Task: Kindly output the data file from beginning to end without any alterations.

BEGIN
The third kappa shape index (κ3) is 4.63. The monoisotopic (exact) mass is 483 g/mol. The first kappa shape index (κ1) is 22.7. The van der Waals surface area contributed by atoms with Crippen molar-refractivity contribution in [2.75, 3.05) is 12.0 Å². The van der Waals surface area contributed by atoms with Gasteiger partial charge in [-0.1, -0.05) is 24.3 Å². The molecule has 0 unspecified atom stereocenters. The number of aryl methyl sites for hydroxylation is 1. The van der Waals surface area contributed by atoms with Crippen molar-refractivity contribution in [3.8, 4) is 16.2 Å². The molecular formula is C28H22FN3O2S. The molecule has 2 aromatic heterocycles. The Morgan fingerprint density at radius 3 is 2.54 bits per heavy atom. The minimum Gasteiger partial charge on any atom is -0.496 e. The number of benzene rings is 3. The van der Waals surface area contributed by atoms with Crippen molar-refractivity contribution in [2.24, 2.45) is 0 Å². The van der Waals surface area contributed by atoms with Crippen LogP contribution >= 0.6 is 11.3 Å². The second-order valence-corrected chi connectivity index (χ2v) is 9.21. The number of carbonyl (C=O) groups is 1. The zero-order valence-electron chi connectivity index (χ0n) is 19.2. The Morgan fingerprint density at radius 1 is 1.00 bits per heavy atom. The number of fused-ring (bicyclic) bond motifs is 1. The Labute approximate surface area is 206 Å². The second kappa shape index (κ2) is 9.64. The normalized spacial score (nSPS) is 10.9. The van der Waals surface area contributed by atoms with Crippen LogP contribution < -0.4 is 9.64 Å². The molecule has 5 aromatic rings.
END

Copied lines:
The third kappa shape index (κ3) is 4.63. The monoisotopic (exact) mass is 483 g/mol. The first kappa shape index (κ1) is 22.7. The van der Waals surface area contributed by atoms with Crippen molar-refractivity contribution in [2.75, 3.05) is 12.0 Å². The van der Waals surface area contributed by atoms with Gasteiger partial charge in [-0.1, -0.05) is 24.3 Å². The molecule has 0 unspecified atom stereocenters. The number of aryl methyl sites for hydroxylation is 1. The van der Waals surface area contributed by atoms with Crippen molar-refractivity contribution in [3.8, 4) is 16.2 Å². The molecular formula is C28H22FN3O2S. The molecule has 2 aromatic heterocycles. The Morgan fingerprint density at radius 3 is 2.54 bits per heavy atom. The minimum Gasteiger partial charge on any atom is -0.496 e. The number of benzene rings is 3. The van der Waals surface area contributed by atoms with Crippen molar-refractivity contribution in [2.24, 2.45) is 0 Å². The van der Waals surface area contributed by atoms with Crippen LogP contribution >= 0.6 is 11.3 Å². The second-order valence-corrected chi connectivity index (χ2v) is 9.21. The number of carbonyl (C=O) groups is 1. The zero-order valence-electron chi connectivity index (χ0n) is 19.2. The Morgan fingerprint density at radius 1 is 1.00 bits per heavy atom. The number of fused-ring (bicyclic) bond motifs is 1. The Labute approximate surface area is 206 Å². The second kappa shape index (κ2) is 9.64. The normalized spacial score (nSPS) is 10.9. The van der Waals surface area contributed by atoms with Crippen LogP contribution < -0.4 is 9.64 Å². The molecule has 5 aromatic rings.